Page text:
New Guide to Renting Farmland

For many beginning farmers, leasing can be an affordable way to gain access to productive farmland and associated infrastructure and equipment. For landowners, leasing can help offset the costs of ownership while keeping farmland in production. But how to determine a fair rental rate?

farmscapeUVM Extension’s new How to Determine the Right Farm Rental Rate Guide was developed to support both farmers and landowners through the process of determining a fair cash rental rate for farmland, equipment and infrastructure in Vermont. The same methods might apply to other states in New England, the Northeast, or other parts of the U.S.

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It’s a good thing you can juggle…

JugglingIt’s official. We have arrived at that time of year when you think you can’t possibly do one more thing. You’re exhausted. Your back hurts (not just in the morning now but all the time), the weeds are out of control, something is trying to eat the chickens, and the beef cows seem able to find the smallest weakness in the fence. All those great ideas for keeping the kids entertained during summer break have turned into “has anyone seen the kids this week?” …but then the tractor breaks, or your apprentice runs off with your field manager, or your very pregnant sister-in-law trips over the dog, breaks her wrist and now needs “a little help” around the house.

Yes, it’s a very good thing you can juggle. Multi-tasking may not be a recommended skill but it is one that women farmers must embrace if they are going to survive “the season”. So, it’s good to know that nature has given us an edge in this arena. Women’s brains are a little better designed for keeping multiple items “on the front burner”. But the ability to do something does not mean the activity is not taking a toll on you. Stress builds up over the summer and many of the women farmers we work with begin to feel overwhelmed at this time of year. It’s important to interrupt the cycle of stress before it starts doing lasting damage to your health. If you’re feeling overwhelmed by life take a few minutes each week to build in a few of these stress-busters:

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Digging into a Summer of Soil Health

Soil Food Web

Soil Food Web by Elaine Ingham

You don’t have to be a farmer to appreciate the importance of soil health. Of course, most farmers I know really love their soil and treat it with the upmost care. But increasingly, the general public is realizing what farmers and gardeners have known for years, good food starts with good soil. It seems like everyone from Fine Gardening and the New York Times to the USDA Natural Resources Conservation Service (NRCS) is talking about the soil food web and the connections between soil health and human health.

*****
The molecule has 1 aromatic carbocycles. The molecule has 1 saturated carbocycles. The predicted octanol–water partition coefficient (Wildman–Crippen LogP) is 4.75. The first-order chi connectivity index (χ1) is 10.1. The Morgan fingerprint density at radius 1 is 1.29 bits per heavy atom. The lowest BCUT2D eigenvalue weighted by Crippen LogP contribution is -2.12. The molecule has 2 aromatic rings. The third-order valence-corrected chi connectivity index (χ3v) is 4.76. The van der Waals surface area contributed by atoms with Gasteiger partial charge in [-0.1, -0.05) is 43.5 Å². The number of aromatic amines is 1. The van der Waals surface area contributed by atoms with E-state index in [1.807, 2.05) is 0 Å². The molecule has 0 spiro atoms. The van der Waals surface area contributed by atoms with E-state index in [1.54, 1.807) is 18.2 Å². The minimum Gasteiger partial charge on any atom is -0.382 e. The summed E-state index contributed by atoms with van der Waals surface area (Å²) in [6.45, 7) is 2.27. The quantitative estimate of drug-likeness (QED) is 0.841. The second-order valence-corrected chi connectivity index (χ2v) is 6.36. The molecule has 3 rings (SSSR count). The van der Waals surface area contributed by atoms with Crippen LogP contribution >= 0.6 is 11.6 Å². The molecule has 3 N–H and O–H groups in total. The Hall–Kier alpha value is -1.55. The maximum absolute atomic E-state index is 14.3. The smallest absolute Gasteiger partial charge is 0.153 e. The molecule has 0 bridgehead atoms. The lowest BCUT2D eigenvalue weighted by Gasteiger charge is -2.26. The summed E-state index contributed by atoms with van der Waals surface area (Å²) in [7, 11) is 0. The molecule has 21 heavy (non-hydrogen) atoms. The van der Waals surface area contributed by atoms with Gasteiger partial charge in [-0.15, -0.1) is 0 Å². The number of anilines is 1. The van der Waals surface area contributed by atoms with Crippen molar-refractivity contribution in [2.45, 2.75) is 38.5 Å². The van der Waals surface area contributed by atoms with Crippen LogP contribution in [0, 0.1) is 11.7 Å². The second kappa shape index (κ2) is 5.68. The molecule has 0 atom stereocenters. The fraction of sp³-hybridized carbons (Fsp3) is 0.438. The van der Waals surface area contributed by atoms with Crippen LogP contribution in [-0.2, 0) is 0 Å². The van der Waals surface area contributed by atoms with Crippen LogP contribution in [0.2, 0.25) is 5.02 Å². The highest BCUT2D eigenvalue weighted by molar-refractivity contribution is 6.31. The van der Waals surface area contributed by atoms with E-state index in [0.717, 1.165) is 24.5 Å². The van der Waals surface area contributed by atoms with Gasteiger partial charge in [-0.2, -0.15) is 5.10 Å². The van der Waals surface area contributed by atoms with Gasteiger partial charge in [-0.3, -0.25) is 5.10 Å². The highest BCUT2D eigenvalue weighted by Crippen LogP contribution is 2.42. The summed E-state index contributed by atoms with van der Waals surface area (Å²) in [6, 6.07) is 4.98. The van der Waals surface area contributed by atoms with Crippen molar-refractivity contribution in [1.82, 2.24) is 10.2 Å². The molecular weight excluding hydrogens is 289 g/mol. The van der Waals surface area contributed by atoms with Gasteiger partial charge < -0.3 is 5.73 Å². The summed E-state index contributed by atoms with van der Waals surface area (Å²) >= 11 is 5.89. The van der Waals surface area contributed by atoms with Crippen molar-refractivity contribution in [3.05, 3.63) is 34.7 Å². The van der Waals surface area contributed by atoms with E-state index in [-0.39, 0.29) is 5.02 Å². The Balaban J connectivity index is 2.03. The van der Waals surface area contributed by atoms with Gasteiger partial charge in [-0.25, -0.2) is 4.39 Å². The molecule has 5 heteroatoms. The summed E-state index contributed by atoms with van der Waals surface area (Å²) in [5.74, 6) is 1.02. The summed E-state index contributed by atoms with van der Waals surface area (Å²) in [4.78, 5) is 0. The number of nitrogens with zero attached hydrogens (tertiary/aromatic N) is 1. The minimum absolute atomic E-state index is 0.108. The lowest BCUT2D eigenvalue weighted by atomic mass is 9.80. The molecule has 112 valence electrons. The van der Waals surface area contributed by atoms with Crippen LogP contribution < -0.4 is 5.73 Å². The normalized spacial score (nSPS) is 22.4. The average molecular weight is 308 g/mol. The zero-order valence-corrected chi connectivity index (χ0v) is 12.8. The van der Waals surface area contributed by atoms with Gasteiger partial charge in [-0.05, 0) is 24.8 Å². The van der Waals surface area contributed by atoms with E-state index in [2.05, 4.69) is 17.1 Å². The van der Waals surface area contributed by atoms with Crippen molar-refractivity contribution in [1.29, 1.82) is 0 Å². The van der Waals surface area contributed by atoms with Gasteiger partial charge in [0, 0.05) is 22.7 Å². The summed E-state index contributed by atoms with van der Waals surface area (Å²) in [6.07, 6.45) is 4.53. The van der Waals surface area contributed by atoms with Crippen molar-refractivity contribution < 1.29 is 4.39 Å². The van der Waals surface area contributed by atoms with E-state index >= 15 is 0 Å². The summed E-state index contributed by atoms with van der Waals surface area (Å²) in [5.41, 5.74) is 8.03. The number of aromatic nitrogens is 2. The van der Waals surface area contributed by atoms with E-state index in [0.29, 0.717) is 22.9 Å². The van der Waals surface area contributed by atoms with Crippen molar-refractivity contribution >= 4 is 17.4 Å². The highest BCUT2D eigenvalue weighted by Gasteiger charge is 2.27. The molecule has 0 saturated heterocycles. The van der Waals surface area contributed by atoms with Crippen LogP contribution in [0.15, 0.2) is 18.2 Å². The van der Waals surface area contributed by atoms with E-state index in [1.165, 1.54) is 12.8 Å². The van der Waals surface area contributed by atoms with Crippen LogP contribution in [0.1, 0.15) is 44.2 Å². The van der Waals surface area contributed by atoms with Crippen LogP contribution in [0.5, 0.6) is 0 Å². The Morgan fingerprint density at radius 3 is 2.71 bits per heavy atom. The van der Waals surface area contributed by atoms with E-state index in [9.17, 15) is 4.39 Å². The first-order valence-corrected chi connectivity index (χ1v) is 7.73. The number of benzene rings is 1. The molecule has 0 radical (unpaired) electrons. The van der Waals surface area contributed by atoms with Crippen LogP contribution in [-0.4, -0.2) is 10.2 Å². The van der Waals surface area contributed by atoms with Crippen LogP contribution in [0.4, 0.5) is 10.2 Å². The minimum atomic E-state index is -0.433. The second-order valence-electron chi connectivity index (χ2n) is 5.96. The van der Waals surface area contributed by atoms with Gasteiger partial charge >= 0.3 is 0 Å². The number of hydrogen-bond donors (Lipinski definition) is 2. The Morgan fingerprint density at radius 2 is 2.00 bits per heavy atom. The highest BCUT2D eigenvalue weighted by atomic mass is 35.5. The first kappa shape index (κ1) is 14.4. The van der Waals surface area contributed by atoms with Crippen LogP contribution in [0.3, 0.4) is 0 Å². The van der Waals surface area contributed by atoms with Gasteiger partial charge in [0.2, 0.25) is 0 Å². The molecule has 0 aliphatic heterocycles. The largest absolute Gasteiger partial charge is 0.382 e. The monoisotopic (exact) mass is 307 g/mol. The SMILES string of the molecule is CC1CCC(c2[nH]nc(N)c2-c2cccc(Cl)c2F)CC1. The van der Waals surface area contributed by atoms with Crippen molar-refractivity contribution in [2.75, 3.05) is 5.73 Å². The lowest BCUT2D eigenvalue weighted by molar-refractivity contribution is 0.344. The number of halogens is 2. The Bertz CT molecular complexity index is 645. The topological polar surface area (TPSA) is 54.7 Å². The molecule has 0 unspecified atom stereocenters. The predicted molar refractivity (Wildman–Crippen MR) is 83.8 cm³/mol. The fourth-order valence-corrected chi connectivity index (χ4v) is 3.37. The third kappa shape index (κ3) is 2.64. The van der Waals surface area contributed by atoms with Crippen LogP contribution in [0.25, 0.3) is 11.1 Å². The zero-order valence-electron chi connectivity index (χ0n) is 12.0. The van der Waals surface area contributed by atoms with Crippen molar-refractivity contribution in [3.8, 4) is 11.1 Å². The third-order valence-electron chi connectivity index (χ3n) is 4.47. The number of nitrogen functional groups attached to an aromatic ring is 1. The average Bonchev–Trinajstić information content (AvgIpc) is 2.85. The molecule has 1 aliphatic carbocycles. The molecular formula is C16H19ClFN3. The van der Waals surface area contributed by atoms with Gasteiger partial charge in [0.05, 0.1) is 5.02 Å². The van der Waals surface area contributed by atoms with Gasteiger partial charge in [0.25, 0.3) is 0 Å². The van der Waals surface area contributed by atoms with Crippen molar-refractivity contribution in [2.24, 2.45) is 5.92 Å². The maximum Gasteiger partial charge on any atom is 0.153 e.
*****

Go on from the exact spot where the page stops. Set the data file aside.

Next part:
Building Soils for Better Crops

Building Soils for Better Crops, by Fred Magdoff & Harold Van Es

To dig into this topic, I am dedicating my summer reading to two SARE publications that take closer looks at building soils through practices like cover cropping. The first is “Building Soils for Better Crops: Sustainable Soil Management,” by Fred Magdoff and Harold Van Es. Originally published in 1993, the book is now in its third edition and has remained a SARE classic over these 20+ years. The reason? I think it has something to do with the practical style that Magdoff and Van Es deliver soup to nuts information on the ingredients to good soil, plus extremely helpful color photos and illustrations (I, for one, am impressed by anyone who can snap good shots of soil that don’t look like dirt heaps!). They also provide user-friendly tips to managing soils through practices like crop rotations, use of compost and animal manures, reduced tillage, and cover crops.

Managing Crover Crops

Managing Cover Crops Profitably

Speaking of cover crops, the other book on my summer re-reading list is “Managing Cover Crops Profitably,” edited by SARE’s Andy Clark. Also in its third edition, this handbook spells out the many benefits to the soil of using cover crops–preventing erosion, conserving moisture, improving soil structure, and scavenging nutrients, just to name a few. It also profiles the major cover crops available today, from the non-leguminous covers like rye, brassicas, buckwheat, and winter wheat–to legumes like clovers, hairy vetch, and cowpeas. Best of all, it contains a series of charts aimed to help readers select the right cover crops to meet their unique needs. Both books are available online as free PDFs on the SARE website as well as in hard copy through SARE’s webstore.


UVM Extension agronomist Heather Darby at Annual Field Day

I am eager to learn more in the field too! For example, I will be attending the UVM Extension Northwest Crops and Soils Annual Field Day. The event, to be held at the Borderview Research Farm in Alburgh on July 24, will focus on–you guessed it!–Feeding the Soils, the Plants, and the Communities. The day includes highlights of the many research trials being conducted there–including cover crop mixes, interseeding, no-till cropping, etc.–and will also feature a soil health tour looking at strategies to improve soils. The day is free for farmers, and 25 per person for the rest of us (includes a local lunch).



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